7. It’s great that people with different life experiences are joining Oxfam – I really hope you will be able to use your ‘new’ eyes to help the organisation to look at itself more critically.

    I’ve got to be critical on 2 points:

    1. I’m afraid I simply don’t believe that Oxfam is “looking to challenge the status quo”. Oxfam is a pillar of the staus quo.

    2. It’s really disappointing that this in depth blog on the recent crisis has completely ignored Occupy, the one social movement that did react spontaneously, democratically and earnestly. It’s great that Oxfam are now using Occupy’s terminology and ideology (with less earnestness and honesty), but a real shame it can’t credit the movement for this.

  8. Louise,

    Hi Will,

    Excellent to see Oxfam linking up with the financial services sector and understanding how we can not only mitigate the negative impacts of this industry but also deliver sustainable development through its reform.

    At Aviva, we have led the Corporate Sustainability Reporting Coalition, which calls for all mid-cap firms to report on their business-relevant environmental, social and governance issues to give investors the information they need to make long-term, responsible decisions. It would be great to see Oxfam join in these campaigning efforts.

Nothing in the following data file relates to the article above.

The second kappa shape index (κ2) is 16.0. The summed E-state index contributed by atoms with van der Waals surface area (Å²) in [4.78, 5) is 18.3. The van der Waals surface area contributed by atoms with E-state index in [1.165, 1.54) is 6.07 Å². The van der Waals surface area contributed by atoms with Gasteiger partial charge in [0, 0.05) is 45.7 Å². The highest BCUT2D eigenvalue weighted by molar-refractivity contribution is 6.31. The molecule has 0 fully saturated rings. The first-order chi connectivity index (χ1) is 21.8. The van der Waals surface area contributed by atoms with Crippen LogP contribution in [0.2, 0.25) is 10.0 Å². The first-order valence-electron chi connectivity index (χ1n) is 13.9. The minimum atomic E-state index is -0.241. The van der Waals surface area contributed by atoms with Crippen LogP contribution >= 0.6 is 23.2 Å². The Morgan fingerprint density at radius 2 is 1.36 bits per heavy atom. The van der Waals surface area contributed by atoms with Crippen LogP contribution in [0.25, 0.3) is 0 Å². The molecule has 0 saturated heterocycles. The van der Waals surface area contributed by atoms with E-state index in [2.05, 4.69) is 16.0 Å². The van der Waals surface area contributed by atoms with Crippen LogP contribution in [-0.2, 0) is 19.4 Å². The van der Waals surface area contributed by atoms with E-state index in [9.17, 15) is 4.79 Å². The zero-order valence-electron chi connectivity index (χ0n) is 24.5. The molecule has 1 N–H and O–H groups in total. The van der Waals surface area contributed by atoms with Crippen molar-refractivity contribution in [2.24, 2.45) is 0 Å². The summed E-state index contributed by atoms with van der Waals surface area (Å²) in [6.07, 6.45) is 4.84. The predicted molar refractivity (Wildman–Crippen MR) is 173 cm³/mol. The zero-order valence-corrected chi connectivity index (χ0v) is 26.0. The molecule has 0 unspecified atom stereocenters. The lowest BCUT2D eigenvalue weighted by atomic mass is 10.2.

9. daniela

    Great to know that Oxfam is engaging the financial sector. Well done. like any other company, a bank needs better tools and procedures to 1. assess the impacts, and residual impacts, of their credit/loan decisions; 2. to report on progress; 3. to monitor results. The current Equator Bank principles and other voluntary approaches only go so far and have limits for non compliance with principles. It would be wonderful to see Oxfam develop alternative mechanisms for operationalizing these issues and in proposing policy instruments for keeping banks in check on socio-environmental performance.

  10. Lisa

    A fantastic, modern take on CSR. Good luck with all your hard work! Of course the longterm challenge is to get the banks to see what’s in it for them…How about working one day a week for a bank?!

  11. Gavin

    This is really great that Oxfam are starting to work on this, for 2 reasons.